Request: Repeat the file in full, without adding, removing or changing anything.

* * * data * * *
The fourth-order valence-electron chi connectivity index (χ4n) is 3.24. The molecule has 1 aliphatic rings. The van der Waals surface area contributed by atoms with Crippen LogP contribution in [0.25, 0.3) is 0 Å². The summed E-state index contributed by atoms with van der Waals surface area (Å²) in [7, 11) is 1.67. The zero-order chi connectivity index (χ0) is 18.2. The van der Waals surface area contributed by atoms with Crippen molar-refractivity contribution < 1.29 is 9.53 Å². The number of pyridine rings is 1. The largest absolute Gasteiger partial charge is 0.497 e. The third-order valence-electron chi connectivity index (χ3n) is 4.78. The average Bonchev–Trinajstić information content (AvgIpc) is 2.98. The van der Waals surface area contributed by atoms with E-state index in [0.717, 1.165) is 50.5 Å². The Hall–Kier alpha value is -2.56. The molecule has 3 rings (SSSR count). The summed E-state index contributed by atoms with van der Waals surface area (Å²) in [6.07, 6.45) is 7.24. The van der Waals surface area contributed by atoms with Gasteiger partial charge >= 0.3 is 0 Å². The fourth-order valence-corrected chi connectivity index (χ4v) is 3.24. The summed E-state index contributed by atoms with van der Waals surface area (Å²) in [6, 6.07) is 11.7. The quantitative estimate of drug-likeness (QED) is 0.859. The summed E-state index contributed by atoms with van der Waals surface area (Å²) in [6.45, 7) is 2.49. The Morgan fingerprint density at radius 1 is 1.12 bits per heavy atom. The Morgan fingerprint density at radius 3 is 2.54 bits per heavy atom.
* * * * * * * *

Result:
The fourth-order valence-electron chi connectivity index (χ4n) is 3.24. The molecule has 1 aliphatic rings. The van der Waals surface area contributed by atoms with Crippen LogP contribution in [0.25, 0.3) is 0 Å². The summed E-state index contributed by atoms with van der Waals surface area (Å²) in [7, 11) is 1.67. The zero-order chi connectivity index (χ0) is 18.2. The van der Waals surface area contributed by atoms with Crippen molar-refractivity contribution < 1.29 is 9.53 Å². The number of pyridine rings is 1. The largest absolute Gasteiger partial charge is 0.497 e. The third-order valence-electron chi connectivity index (χ3n) is 4.78. The average Bonchev–Trinajstić information content (AvgIpc) is 2.98. The van der Waals surface area contributed by atoms with E-state index in [0.717, 1.165) is 50.5 Å². The Hall–Kier alpha value is -2.56. The molecule has 3 rings (SSSR count). The summed E-state index contributed by atoms with van der Waals surface area (Å²) in [6.07, 6.45) is 7.24. The van der Waals surface area contributed by atoms with Gasteiger partial charge >= 0.3 is 0 Å². The fourth-order valence-corrected chi connectivity index (χ4v) is 3.24. The summed E-state index contributed by atoms with van der Waals surface area (Å²) in [6, 6.07) is 11.7. The quantitative estimate of drug-likeness (QED) is 0.859. The summed E-state index contributed by atoms with van der Waals surface area (Å²) in [6.45, 7) is 2.49. The Morgan fingerprint density at radius 1 is 1.12 bits per heavy atom. The Morgan fingerprint density at radius 3 is 2.54 bits per heavy atom.